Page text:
Harriet Monroe was born in Chicago, the daughter of a lawyer. Because of parental tension she found solace and companionship in her father’s large library of books and read the classics and the works of major poets at an early age. She was educated at the Dearborn Seminary, a private girls’ school in Chicago and the Visitation Academy of Georgetown, Washington DC, from which she graduated in 1879.
Her first published work, With Shelley’s Poems, appeared in The Century Magazine in 1888 and her poem The Grand Canyon of Colorado in Atlantic Monthly the following year. She became a freelance correspondent for the Chicago Tribune and in 1892 was commissioned to write an ode for the 400th anniversary of Columbus’s discovery of America. She was awarded a settlement of $5,000, which set her up financially after New York World published this poem without her consent.
In 1912 she founded Poetry Magazine after recruiting 100 Chicago businessmen as sponsors. This became the principal organ for modern English poetry and championed the work of emerging poets such as T S Eliot, Carl Sandburg, and Vachel Lindsey. It promoted the imagist movement but was not limited to it. She resigned her position as an art critic for the Chicago Tribune to concentrate on editing it which she did from its inception until her death in 1936.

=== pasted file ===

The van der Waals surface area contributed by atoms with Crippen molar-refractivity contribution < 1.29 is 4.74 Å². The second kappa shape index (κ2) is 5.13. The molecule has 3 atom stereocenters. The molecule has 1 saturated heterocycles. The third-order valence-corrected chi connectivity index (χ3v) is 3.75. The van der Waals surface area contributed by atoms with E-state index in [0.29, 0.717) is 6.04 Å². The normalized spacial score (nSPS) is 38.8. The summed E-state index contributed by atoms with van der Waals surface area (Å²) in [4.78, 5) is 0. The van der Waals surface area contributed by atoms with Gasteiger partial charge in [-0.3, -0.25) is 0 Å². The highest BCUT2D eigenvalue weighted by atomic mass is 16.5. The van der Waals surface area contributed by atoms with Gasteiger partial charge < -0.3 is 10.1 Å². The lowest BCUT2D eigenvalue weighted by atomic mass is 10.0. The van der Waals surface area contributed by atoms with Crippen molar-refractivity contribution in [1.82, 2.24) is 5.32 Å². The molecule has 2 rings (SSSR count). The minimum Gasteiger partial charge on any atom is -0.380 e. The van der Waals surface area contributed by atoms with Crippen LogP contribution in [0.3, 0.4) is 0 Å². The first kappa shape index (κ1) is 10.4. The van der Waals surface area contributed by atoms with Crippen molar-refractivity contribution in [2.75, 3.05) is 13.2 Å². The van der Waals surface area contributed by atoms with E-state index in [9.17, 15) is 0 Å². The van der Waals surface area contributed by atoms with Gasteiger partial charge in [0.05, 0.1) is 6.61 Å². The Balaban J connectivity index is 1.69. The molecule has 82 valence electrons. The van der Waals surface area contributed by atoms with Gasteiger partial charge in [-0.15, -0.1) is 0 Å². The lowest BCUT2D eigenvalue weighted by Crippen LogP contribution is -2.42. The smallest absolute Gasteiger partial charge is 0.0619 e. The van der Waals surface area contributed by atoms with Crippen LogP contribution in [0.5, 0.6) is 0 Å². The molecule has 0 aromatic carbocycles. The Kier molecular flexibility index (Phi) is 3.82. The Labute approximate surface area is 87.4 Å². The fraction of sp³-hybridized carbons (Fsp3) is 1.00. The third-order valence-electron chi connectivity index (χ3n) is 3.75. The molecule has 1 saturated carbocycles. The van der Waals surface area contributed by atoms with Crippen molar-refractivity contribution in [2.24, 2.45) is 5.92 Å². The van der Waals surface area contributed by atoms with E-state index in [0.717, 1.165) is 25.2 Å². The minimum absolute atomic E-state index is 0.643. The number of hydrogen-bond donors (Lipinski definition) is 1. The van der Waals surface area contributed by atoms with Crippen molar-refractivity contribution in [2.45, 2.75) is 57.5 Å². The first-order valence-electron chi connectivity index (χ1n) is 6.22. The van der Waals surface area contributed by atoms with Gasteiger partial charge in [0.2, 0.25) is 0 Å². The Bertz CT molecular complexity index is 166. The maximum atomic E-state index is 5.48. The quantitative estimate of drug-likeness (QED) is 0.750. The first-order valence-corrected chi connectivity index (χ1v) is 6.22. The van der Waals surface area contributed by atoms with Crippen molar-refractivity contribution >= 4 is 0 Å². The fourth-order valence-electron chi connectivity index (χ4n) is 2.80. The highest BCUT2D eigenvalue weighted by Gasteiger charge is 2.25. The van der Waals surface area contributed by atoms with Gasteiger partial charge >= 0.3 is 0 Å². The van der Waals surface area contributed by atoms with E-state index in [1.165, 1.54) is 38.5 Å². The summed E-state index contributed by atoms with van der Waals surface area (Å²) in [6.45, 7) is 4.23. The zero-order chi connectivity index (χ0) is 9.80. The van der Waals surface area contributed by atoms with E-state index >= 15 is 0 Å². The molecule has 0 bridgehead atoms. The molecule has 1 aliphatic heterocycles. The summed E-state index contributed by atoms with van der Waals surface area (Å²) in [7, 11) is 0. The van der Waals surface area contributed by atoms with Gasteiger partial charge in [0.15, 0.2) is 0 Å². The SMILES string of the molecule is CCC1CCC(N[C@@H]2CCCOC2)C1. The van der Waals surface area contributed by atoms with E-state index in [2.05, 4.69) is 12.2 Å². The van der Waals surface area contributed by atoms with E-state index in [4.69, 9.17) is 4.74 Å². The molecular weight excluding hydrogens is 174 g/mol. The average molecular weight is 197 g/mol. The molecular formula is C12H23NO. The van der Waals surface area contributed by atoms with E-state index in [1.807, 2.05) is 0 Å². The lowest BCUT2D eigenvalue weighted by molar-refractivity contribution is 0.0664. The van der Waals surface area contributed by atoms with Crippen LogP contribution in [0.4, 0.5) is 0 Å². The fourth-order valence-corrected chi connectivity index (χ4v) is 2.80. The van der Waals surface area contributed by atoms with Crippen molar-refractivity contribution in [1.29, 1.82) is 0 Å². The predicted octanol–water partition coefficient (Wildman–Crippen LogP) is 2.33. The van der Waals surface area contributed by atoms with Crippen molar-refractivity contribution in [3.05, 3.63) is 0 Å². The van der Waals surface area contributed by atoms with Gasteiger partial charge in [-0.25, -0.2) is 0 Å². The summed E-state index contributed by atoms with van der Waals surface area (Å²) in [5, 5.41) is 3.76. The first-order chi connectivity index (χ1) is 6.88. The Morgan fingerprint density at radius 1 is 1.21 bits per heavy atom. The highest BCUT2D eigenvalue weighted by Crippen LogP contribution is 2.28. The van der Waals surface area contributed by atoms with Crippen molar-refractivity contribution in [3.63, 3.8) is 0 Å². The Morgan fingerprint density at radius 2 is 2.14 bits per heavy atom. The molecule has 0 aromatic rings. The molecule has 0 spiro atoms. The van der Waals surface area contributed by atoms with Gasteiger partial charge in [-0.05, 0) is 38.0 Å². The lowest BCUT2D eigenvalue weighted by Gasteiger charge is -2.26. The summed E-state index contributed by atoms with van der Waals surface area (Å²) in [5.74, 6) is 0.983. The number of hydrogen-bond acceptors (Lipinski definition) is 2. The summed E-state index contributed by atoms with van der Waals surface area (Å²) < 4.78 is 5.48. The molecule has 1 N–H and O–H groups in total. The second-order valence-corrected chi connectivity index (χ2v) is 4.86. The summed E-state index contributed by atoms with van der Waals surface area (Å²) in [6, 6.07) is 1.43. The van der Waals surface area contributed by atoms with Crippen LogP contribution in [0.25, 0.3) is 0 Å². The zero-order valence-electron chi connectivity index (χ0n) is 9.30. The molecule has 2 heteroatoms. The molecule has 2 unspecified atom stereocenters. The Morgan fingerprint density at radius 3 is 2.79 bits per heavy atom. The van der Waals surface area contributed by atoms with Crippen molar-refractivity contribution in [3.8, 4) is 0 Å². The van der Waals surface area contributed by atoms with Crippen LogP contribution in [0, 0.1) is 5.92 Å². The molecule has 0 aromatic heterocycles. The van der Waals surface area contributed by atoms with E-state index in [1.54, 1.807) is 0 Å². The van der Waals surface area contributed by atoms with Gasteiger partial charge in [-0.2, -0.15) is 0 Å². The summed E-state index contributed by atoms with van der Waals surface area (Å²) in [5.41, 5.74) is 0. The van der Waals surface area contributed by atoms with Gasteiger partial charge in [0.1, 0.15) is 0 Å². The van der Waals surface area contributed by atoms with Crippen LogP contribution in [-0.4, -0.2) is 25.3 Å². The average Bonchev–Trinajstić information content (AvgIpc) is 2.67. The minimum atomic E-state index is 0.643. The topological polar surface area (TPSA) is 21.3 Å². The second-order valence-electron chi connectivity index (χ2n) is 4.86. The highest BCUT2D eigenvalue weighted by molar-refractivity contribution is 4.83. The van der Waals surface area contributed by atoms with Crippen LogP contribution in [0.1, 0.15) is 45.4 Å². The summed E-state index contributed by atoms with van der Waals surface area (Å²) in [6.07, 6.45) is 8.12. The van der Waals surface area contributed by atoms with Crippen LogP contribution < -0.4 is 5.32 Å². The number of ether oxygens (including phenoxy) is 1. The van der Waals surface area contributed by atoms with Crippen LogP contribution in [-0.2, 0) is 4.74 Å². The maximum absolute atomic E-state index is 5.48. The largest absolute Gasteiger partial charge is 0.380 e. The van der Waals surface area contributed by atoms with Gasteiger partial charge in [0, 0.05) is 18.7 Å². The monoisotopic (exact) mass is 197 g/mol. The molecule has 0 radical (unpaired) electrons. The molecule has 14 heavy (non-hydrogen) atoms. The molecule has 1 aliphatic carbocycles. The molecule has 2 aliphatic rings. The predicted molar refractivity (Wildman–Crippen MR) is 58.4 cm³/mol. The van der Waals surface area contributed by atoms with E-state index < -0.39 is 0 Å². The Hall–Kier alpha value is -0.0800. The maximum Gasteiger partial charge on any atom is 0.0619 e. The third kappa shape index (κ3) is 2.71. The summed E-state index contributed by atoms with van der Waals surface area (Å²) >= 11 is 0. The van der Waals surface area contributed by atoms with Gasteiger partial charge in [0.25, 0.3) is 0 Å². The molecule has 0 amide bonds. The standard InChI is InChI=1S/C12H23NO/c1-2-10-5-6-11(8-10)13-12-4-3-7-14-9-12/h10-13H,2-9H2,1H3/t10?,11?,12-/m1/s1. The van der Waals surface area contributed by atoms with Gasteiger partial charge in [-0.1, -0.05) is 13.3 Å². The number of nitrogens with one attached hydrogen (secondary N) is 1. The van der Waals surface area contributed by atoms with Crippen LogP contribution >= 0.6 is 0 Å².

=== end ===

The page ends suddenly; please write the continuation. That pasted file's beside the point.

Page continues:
Harriet Monroe published four volumes of poetry during her lifetime: Valeria and other Poems in 1892, You and I Poems in 1914, The Difference and Other Poems in 1924, and Chosen Poems in 1935. She also wrote a biography of her brother-in-law, the Chicago architect, John Wellborn Root in 1896, After All, a memoir of him in 1900, The Passing Show - Five Modern Plays in Verse in 1903, Poets and Their Art in 1926 and an autobiography, A Poet’s Life: Seventy Years in a Changing World, which was published two years after her death.
Harriet Monroe was a multi-talented, highly cultured woman whose poetry covered a wide range of themes. She had a love of travel and in 1911 visited her sister, the wife of the US ambassador to China where she had the opportunity to study Chinese art. She died in 1936 in Peru, aged 75, on the way to Machu Picchu, having previously attended a literary conference in Buenos Aires.